In the future, XR will play an even greater role in tourism and will further enhance the travel experience for our guests. Here are some ways XR might be applied in the tourism industry in the years ahead. Many of these applications are already being used today in gaming environments, for example.
1. Virtual travel planning: Tourists could make use of XR technologies to virtually explore potential destinations in advance. Through immersive VR “visits”, they could assess various mountain experiences, hotels, attractions, and activities and so make better informed decisions for their trip.
2. Augmented reality as a travel companion: AR applications could be employed by visitors on their trip to display useful information about sights, restaurants, stores and public transport. They could use their smartphones or AR glasses to find their way around and receive local insider tips.
3. Virtual tourist attractions: With guests able to experience virtual attractions in a mix of AR and VR, it would be possible to reduce visitor numbers and manage crowds at popular locations in the real world.
4. Personalized travel experiences: XR can be used to offer personalized travel experiences that match visitors’ individual interests and preferences. Based on VR profiles and user data, tour operators could create customized tours and activities tailored to visitors’ specific needs and ideas.
5. Cultural and historical interaction: XR can help bring historical events and cultural traditions to life. A virtual tour of a mountain, for example, would allow guests to experience its beauty at different times of the year or to see how the mountains were managed in times gone by. This would help them achieve a deeper understanding of the region.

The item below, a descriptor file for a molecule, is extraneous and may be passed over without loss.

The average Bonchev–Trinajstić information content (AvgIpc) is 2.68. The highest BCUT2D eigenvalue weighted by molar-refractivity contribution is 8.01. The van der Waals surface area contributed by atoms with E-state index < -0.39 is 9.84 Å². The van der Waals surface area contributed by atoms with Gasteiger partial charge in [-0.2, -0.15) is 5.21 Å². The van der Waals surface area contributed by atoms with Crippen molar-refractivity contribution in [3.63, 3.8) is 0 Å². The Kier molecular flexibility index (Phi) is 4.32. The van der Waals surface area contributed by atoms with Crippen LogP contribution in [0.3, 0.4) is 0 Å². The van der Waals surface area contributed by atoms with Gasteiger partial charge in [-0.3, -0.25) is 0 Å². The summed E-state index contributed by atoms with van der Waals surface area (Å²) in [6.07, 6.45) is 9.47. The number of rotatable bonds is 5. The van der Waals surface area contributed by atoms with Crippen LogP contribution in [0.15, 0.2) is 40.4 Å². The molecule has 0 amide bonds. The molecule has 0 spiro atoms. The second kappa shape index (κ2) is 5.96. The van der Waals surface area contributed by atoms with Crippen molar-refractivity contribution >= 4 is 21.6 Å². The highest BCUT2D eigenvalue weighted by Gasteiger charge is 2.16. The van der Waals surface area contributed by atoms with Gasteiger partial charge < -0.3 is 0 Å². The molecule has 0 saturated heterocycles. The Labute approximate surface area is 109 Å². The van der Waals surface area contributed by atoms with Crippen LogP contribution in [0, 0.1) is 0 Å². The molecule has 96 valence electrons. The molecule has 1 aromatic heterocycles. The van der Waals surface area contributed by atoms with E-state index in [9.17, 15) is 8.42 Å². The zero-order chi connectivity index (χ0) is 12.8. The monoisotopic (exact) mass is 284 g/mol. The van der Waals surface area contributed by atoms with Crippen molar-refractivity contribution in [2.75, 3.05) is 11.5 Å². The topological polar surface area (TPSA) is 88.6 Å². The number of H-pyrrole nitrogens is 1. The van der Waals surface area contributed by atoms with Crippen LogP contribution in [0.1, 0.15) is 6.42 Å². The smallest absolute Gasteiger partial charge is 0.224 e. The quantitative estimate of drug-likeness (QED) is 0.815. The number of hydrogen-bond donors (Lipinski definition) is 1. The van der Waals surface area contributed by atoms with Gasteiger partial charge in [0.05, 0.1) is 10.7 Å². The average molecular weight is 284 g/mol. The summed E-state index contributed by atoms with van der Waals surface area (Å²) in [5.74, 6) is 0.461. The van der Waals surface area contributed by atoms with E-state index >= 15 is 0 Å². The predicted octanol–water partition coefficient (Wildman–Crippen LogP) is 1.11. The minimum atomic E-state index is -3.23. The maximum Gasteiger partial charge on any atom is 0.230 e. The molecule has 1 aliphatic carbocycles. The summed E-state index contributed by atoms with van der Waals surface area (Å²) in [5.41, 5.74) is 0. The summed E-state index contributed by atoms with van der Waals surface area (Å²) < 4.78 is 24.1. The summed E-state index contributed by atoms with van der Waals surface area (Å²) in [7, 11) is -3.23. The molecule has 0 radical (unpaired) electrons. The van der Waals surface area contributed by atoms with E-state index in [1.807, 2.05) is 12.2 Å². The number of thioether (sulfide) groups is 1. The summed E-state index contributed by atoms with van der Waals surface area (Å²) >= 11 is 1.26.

6. Interactive travel experiences / story living: XR can make the travel experience more interactive through full immersion in stories. For example, guests could participate in a virtual tour or scavenger hunt in a mountain experience world.
7. Sustainable tourism: XR could help reduce the environmental footprint of tourism by promoting virtual travel experiences. Instead of physically traveling to certain places, guests could visit them virtually and so minimize the environmental impact. Perhaps people will pay for such experiences in the future.
These examples illustrate the immense potential of XR in tourism and show how the technology could transform the travel experience of the future. By integrating XR applications, guests can discover the region in new and exciting ways while benefiting from personalized, interactive and sustainable travel experiences.
You want to benefit from the new technology right now? We have developed an interactive puzzle rally that brings mountain experiences to life with AR. You can use it to design a new mountain discovery trail or upgrade an existing one. More info from: firstname.lastname@example.org.